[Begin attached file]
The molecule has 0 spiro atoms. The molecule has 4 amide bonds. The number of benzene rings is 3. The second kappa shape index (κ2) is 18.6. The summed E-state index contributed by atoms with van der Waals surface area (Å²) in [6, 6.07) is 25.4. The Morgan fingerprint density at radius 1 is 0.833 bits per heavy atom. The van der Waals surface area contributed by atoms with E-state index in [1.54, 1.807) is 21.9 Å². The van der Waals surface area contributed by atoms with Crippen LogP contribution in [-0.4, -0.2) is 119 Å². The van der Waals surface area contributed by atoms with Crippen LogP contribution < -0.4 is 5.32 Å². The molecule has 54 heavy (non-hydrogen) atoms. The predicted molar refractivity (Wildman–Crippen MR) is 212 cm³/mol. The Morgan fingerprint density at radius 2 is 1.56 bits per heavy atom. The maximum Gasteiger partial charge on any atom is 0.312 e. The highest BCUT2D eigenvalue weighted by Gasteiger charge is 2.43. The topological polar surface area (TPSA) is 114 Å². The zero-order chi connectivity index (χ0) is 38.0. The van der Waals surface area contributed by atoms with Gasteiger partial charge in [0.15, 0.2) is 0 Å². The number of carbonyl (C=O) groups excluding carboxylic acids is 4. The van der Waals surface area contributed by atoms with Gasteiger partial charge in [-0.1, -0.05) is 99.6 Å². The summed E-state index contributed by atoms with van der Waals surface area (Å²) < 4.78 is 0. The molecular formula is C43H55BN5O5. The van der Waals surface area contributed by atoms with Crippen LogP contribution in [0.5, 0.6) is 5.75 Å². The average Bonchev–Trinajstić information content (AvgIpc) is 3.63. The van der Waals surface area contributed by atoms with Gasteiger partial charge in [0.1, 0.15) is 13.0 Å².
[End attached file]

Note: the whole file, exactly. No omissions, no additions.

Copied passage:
The molecule has 0 spiro atoms. The molecule has 4 amide bonds. The number of benzene rings is 3. The second kappa shape index (κ2) is 18.6. The summed E-state index contributed by atoms with van der Waals surface area (Å²) in [6, 6.07) is 25.4. The Morgan fingerprint density at radius 1 is 0.833 bits per heavy atom. The van der Waals surface area contributed by atoms with E-state index in [1.54, 1.807) is 21.9 Å². The van der Waals surface area contributed by atoms with Crippen LogP contribution in [-0.4, -0.2) is 119 Å². The van der Waals surface area contributed by atoms with Crippen LogP contribution < -0.4 is 5.32 Å². The molecule has 54 heavy (non-hydrogen) atoms. The predicted molar refractivity (Wildman–Crippen MR) is 212 cm³/mol. The Morgan fingerprint density at radius 2 is 1.56 bits per heavy atom. The maximum Gasteiger partial charge on any atom is 0.312 e. The highest BCUT2D eigenvalue weighted by Gasteiger charge is 2.43. The topological polar surface area (TPSA) is 114 Å². The zero-order chi connectivity index (χ0) is 38.0. The van der Waals surface area contributed by atoms with Gasteiger partial charge in [0.15, 0.2) is 0 Å². The number of carbonyl (C=O) groups excluding carboxylic acids is 4. The van der Waals surface area contributed by atoms with Gasteiger partial charge in [-0.1, -0.05) is 99.6 Å². The summed E-state index contributed by atoms with van der Waals surface area (Å²) < 4.78 is 0. The molecular formula is C43H55BN5O5. The van der Waals surface area contributed by atoms with Crippen LogP contribution in [0.5, 0.6) is 5.75 Å². The average Bonchev–Trinajstić information content (AvgIpc) is 3.63. The van der Waals surface area contributed by atoms with Gasteiger partial charge in [0.1, 0.15) is 13.0 Å².